The stories out of New Orleans in the immediate aftermath of Hurricane Katrina were little short of sickening: armed gangs terrorising evacuees in the Superdome and convention centre, bodies piling up by the dozen amid the stench and human waste, bodies stuffed into a freezer, children raped, murdered and thrown into waste bins.
One month after the storm, however, it appears that few, if any, of the most lurid reports breathlessly repeated on American television, echoed in official statements and duly reported in many of the world's newspapers, had any basis in fact.
Several reporters and officials who have revisited the emblematic sites of the peculiarly chaotic hell that was New Orleans in the wake of Katrina now say the death toll at the Superdome was just six - and four of those were the result of natural causes. The fifth victim overdosed on drugs and the sixth committed suicide. If there were shootings or stabbings, none were fatal.
At the convention centre, where The New York Times recently reported a death toll of 24 amid scenes of gun violence and rank fear, health and law enforcement officials have now told the New Orleans Times-Picayune newspaper that they recovered four bodies, of which only one showed signs of having been murdered.
Police have confirmed just four homicides in the city in the week after the hurricane - about average for one of America's most crime-ridden metropolitan areas.
While it now seems certain the initial lurid stories were exaggerated - some, including the purported rape of a seven-year-old, were repeated by the city's mayor and police chief, only to be disavowed much later - it may still be too soon to paint an exact picture of what happened in the chaotic days following the collapse of New Orleans's levee system, when 80 per cent of the city was submerged and the federal government became ever more glaringly evident by its absence.
Some of the distortions were due to the collapse of communications and the sense of horror at what was unfolding. Some were the hallmark of an over-eager, under-informed news media - who, six years ago, managed to get wronng almost all the basic details of the shootings at Columbine High School in Colorado. And some of it appears to have been fuelled by fear of - occasionally bordering on bigotry towards - a poor, desperate, largely black population.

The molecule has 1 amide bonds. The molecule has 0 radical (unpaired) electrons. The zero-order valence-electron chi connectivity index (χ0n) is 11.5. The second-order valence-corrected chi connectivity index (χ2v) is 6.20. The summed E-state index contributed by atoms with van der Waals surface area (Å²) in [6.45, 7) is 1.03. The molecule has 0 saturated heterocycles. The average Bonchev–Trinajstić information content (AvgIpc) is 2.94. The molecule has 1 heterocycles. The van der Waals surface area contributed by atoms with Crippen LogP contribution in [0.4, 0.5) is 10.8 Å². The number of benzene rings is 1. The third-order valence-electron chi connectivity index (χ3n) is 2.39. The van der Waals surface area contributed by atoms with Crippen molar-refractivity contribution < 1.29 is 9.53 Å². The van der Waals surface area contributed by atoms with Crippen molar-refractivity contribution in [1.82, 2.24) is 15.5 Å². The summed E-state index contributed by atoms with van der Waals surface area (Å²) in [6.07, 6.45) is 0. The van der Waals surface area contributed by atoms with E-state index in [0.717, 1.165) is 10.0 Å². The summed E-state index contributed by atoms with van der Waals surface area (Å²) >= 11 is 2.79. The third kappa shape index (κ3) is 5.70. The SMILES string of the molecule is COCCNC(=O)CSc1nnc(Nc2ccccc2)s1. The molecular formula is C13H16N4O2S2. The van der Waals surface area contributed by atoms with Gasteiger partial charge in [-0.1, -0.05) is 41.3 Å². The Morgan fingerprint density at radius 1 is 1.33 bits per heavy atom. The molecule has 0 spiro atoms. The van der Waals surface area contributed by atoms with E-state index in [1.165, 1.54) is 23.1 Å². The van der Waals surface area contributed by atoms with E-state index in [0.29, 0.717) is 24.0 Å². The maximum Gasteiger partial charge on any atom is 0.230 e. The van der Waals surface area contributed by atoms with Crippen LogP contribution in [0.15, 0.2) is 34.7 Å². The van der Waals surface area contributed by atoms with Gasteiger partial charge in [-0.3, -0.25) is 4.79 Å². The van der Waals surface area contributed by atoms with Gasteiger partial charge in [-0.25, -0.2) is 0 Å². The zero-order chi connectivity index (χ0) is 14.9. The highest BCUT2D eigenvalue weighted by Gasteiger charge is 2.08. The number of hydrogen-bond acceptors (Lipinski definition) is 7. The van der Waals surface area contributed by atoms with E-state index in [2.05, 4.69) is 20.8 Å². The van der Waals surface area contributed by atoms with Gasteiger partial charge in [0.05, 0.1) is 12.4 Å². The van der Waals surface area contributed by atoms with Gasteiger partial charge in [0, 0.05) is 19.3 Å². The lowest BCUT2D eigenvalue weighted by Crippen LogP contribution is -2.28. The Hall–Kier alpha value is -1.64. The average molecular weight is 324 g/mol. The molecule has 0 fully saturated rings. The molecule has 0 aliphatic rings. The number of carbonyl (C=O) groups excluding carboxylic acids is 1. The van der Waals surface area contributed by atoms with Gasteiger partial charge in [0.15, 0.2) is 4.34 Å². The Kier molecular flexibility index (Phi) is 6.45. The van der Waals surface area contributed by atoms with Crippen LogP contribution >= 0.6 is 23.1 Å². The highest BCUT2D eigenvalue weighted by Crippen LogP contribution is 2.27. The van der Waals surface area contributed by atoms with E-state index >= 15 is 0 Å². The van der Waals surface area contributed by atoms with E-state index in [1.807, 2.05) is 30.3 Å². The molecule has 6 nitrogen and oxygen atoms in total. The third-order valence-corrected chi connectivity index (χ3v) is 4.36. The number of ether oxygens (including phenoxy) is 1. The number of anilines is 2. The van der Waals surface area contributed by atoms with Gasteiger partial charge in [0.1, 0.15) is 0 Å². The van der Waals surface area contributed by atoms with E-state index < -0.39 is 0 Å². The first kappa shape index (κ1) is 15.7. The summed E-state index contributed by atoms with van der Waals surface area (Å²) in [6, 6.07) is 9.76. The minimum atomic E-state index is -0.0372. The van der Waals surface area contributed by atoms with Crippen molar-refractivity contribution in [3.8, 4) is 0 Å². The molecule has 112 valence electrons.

In New Orleans' whiter, affluent western suburbs, stories spread after the hurricane of gangs of looters taking over one community after another. No such thing happened. Residents openly described the urban poor as " animals" and indicated they were willing to believe just about anything about them. Once the National Guard arrived in the city, soldiers charged with securing the perimeter of the Superdome warned journalists they would not be safe going inside.
The inside turned out to be chaotic, fetid and stiflingly hot, but very far from the violent hellhole advertised. "It just morphed into this mythical place where the most unthinkable deeds were being done," Ed Bush of the National Guard told yesterday's Los Angeles Times. Only now, one month later, is the record being set straight.
Even as far afield as Baton Rouge, the state capital 80 miles to the north-west, rumours of a crime wave created by thousands of evacuees from New Orleans triggered such a panic that the campus of Louisiana State University was locked down for almost a day. Police later said the only crime they had logged in the city was a single minor incident involving a knife at a temporary shelter. Nobody was hurt .
Fact and fiction
* MYTH: Shootings and stabbings at the Superdome.
TRUTH: If there were, they were not fatal.
* MYTH: 24 dead at convention centre amid gun violence.
TRUTH: Four bodies recovered, one showed signs of murder.
* MYTH: Affluent suburbs taken over by gangs of looters.
TRUTH: Looters did not take over communities.
* MYTH: In Baton Rouge, evacuees created a crime wave. (In the atmosphere of panic Louisiana State University was locked down.)
TRUTH: One crime occurred in the city; a minor incident involving a knife at a temporary shelter. No one was hurt.Reuse content